How a parent logs into Schoology:
- Get your parent access code from your teacher or administrator.
- When you have your parent access code, go to app.schoology.com/register.php.
- Click the “Parent” button below the “Instructor” and “Student” buttons” in the “Sign Up for Schoology” section.
- Enter the access code you received, and click Continue.
- Enter your name and email (not the student’s) and choose a password.
Students and parents may benefit from these ideas and/or resources.
Reading with your student
Reading aloud to, or along with your child from a book that is not tied to school work will help them to become not just a ‘school-time reader’ but also know that there are books that can stir your soul, make you laugh or cry, or enjoy a simple story together transported away from the daily deeds and screen time distractions.
Goodreads has some great lists for various age levels. For those who may be interested, here are a few lists from their 2018 choice awards, the only major book awards decided by readers.
Educator Jim Trelease explains why reading aloud to your child, regardless of age, is the magic bullet for creating a lifelong reader. “A child’s reading level doesn’t catch up to his listening level until eighth grade. You can and should be reading more complex books to younger kids. They’ll get excited about the plot and this will be a motivation to keep reading. There's really complicated, serious stuff going on that kids are ready to hear and understand, even if they can’t read at that level yet. Reading aloud to your kids is also are a good way to grapple with difficult issues. For example, you can tell your child, “I don’t want you to hang out with so and so,” but that’s a lecture that will probably go in one ear and out the other. But if you read a book about a kid who gets in trouble by hanging out with the wrong crowd, your child is going to experience that directly, and she/he’s going to experience it with you at her side, and you can talk about it together.” —Adapted from The hidden benefits of reading aloud — even for older kids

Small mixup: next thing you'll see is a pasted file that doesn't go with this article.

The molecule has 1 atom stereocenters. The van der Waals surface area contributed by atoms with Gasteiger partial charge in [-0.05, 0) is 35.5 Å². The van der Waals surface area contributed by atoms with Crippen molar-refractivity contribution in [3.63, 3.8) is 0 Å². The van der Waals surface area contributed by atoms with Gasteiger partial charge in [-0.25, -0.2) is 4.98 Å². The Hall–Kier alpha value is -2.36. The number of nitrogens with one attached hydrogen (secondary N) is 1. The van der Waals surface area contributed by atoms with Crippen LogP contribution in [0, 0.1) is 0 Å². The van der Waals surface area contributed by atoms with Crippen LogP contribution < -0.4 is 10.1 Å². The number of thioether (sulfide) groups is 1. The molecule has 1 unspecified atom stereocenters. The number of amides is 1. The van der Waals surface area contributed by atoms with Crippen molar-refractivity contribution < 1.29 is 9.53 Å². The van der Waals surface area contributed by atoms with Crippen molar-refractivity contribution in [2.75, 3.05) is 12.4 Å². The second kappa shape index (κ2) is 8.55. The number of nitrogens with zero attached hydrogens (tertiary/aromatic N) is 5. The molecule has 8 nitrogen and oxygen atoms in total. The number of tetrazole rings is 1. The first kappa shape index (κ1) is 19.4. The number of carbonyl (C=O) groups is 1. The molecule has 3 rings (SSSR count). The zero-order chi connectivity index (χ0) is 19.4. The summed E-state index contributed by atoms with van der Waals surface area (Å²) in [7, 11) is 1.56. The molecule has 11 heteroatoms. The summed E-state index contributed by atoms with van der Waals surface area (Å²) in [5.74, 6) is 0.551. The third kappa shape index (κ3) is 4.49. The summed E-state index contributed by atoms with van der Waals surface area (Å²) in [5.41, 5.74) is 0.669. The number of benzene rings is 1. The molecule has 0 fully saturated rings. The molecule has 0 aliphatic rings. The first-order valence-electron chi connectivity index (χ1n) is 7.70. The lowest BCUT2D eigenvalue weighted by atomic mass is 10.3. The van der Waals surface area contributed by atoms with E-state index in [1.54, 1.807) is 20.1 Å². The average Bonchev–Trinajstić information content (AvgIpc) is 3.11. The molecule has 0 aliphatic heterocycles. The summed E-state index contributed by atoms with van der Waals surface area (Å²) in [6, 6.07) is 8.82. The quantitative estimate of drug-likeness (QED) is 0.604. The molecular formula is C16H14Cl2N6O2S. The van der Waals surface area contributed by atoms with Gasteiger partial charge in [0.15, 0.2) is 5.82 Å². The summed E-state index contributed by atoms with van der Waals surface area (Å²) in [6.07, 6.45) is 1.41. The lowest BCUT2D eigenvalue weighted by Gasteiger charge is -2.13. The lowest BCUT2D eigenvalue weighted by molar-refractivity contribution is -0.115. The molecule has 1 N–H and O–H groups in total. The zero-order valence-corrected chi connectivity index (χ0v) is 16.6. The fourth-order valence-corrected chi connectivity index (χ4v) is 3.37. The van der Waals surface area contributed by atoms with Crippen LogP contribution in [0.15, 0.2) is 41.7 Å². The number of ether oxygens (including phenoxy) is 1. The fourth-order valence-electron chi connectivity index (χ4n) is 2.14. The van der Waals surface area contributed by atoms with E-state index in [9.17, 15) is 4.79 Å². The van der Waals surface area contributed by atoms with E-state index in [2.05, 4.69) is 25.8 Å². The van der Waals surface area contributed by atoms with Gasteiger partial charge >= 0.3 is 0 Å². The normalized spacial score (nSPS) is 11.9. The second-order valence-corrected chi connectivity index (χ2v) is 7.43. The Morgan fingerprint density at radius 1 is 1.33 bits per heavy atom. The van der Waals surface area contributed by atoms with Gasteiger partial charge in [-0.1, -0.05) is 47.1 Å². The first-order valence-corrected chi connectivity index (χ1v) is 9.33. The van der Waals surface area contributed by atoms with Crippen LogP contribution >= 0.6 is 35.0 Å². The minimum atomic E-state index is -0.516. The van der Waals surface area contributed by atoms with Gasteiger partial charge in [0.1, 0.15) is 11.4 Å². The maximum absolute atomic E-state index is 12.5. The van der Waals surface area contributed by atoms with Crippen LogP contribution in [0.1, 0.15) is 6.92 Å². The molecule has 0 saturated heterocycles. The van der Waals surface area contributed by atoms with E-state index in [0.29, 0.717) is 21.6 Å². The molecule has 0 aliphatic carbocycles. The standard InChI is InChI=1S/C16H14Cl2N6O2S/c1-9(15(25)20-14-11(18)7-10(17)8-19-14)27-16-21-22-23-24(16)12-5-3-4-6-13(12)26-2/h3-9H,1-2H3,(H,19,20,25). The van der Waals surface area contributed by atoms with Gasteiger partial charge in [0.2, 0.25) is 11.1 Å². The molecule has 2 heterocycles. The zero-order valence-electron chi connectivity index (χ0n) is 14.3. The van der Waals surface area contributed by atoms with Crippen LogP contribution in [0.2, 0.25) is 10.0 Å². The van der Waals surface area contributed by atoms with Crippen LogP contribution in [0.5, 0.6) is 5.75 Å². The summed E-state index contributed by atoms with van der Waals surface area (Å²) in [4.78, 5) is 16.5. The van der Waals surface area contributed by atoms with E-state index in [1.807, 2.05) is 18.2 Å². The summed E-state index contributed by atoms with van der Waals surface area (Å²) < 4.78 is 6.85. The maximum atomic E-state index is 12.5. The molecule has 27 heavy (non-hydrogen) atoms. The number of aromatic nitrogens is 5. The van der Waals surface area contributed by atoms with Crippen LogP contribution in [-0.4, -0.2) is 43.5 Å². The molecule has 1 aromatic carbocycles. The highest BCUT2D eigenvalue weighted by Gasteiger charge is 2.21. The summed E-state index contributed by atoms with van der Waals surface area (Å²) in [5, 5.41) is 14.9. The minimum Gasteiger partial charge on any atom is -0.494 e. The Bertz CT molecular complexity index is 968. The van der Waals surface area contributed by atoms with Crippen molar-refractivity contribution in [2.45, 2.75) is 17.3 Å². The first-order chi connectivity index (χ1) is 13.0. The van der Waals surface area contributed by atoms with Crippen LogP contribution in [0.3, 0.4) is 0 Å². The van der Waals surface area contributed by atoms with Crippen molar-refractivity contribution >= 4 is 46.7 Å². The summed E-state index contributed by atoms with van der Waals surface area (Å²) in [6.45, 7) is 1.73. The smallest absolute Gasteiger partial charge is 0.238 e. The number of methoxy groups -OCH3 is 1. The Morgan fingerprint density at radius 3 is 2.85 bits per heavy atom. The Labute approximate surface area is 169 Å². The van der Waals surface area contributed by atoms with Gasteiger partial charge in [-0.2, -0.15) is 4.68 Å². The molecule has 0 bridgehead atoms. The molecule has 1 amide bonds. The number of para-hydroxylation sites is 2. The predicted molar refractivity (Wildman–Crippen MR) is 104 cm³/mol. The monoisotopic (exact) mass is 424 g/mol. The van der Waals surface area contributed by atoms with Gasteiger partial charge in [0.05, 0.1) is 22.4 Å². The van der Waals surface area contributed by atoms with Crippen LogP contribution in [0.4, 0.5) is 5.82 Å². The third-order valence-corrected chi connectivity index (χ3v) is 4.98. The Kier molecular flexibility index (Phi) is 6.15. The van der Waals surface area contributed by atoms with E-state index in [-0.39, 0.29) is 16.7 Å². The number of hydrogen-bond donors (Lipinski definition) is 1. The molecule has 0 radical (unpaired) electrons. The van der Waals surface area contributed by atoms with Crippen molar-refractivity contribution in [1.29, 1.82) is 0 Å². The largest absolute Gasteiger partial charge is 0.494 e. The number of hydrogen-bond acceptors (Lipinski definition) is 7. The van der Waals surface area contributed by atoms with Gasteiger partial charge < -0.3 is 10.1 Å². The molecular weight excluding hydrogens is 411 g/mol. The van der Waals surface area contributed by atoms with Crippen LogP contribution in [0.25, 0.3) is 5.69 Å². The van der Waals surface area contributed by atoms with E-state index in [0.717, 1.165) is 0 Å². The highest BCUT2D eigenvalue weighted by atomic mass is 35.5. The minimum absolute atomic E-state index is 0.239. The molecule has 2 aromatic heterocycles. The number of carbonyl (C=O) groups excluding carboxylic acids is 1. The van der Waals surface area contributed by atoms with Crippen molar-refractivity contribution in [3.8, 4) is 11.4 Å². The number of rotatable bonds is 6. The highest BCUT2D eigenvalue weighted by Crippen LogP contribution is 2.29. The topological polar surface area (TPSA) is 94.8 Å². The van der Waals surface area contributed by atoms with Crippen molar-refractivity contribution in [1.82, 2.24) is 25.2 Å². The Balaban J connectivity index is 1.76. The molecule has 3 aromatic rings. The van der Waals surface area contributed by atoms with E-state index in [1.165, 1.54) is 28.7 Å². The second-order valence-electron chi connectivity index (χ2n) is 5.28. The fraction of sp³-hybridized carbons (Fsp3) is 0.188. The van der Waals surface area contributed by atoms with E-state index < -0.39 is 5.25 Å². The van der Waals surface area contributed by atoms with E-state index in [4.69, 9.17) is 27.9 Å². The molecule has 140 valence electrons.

This link is to a page on Common Sense Media that addresses frequently asked questions regarding parent concerns with all aspects of our kids being online—social media, screen time, cyberbullying, internet safety, cell phones, etc. Our teachers use Common Sense materials to teach our students age-appropriate elements of being safe and using digital media appropriately.
I often reference information I glean from this weekly blog. Filmmaker and Medical Doctor Delaney Ruston, MD, Shares her weekly topics to help manage and decrease struggles around screen time. The Screenager Website has a wealth of information. You would need to sign up for the Tech Talk Tuesdays blog.